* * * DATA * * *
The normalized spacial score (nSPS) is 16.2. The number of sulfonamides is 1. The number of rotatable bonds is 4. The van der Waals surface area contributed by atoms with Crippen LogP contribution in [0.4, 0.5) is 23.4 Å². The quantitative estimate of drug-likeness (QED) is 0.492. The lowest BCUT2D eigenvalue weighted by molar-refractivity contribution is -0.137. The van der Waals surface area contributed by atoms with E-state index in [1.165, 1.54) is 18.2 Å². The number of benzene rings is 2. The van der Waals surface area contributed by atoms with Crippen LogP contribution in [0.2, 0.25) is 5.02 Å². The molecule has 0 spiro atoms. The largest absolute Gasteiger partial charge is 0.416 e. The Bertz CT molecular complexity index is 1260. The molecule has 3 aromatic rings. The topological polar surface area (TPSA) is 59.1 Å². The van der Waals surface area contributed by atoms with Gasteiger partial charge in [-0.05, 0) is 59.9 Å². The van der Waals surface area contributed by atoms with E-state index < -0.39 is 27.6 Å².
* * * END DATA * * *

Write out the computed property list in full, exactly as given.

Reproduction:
The normalized spacial score (nSPS) is 16.2. The number of sulfonamides is 1. The number of rotatable bonds is 4. The van der Waals surface area contributed by atoms with Crippen LogP contribution in [0.4, 0.5) is 23.4 Å². The quantitative estimate of drug-likeness (QED) is 0.492. The lowest BCUT2D eigenvalue weighted by molar-refractivity contribution is -0.137. The van der Waals surface area contributed by atoms with E-state index in [1.165, 1.54) is 18.2 Å². The number of benzene rings is 2. The van der Waals surface area contributed by atoms with Crippen LogP contribution in [0.2, 0.25) is 5.02 Å². The molecule has 0 spiro atoms. The largest absolute Gasteiger partial charge is 0.416 e. The Bertz CT molecular complexity index is 1260. The molecule has 3 aromatic rings. The topological polar surface area (TPSA) is 59.1 Å². The van der Waals surface area contributed by atoms with Gasteiger partial charge in [-0.05, 0) is 59.9 Å². The van der Waals surface area contributed by atoms with E-state index < -0.39 is 27.6 Å².